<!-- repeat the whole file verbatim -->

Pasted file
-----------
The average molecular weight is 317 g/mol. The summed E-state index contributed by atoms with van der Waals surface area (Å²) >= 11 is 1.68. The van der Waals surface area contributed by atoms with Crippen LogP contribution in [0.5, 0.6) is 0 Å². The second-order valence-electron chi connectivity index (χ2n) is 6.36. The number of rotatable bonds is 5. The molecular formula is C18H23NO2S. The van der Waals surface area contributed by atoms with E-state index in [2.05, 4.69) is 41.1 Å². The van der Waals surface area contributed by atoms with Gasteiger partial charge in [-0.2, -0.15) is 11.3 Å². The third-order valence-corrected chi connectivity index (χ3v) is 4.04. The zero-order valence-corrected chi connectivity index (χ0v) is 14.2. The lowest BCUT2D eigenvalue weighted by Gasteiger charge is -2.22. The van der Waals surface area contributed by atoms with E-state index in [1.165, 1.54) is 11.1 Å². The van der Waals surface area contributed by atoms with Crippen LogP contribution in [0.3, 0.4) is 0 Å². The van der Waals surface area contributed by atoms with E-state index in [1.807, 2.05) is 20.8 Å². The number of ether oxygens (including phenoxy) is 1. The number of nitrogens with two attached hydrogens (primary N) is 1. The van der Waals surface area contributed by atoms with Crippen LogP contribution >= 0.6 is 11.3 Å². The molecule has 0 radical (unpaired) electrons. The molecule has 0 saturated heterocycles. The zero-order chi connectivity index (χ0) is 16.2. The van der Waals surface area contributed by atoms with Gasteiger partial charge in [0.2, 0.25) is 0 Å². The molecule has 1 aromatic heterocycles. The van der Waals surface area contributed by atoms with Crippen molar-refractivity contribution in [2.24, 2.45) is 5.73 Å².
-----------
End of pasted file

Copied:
The average molecular weight is 317 g/mol. The summed E-state index contributed by atoms with van der Waals surface area (Å²) >= 11 is 1.68. The van der Waals surface area contributed by atoms with Crippen LogP contribution in [0.5, 0.6) is 0 Å². The second-order valence-electron chi connectivity index (χ2n) is 6.36. The number of rotatable bonds is 5. The molecular formula is C18H23NO2S. The van der Waals surface area contributed by atoms with E-state index in [2.05, 4.69) is 41.1 Å². The van der Waals surface area contributed by atoms with Gasteiger partial charge in [-0.2, -0.15) is 11.3 Å². The third-order valence-corrected chi connectivity index (χ3v) is 4.04. The zero-order valence-corrected chi connectivity index (χ0v) is 14.2. The lowest BCUT2D eigenvalue weighted by Gasteiger charge is -2.22. The van der Waals surface area contributed by atoms with E-state index in [1.165, 1.54) is 11.1 Å². The van der Waals surface area contributed by atoms with Crippen LogP contribution in [0.3, 0.4) is 0 Å². The van der Waals surface area contributed by atoms with E-state index in [1.807, 2.05) is 20.8 Å². The number of ether oxygens (including phenoxy) is 1. The number of nitrogens with two attached hydrogens (primary N) is 1. The van der Waals surface area contributed by atoms with Crippen LogP contribution >= 0.6 is 11.3 Å². The molecule has 0 radical (unpaired) electrons. The molecule has 0 saturated heterocycles. The zero-order chi connectivity index (χ0) is 16.2. The van der Waals surface area contributed by atoms with Gasteiger partial charge in [0.2, 0.25) is 0 Å². The molecule has 1 aromatic heterocycles. The van der Waals surface area contributed by atoms with Crippen molar-refractivity contribution in [2.24, 2.45) is 5.73 Å².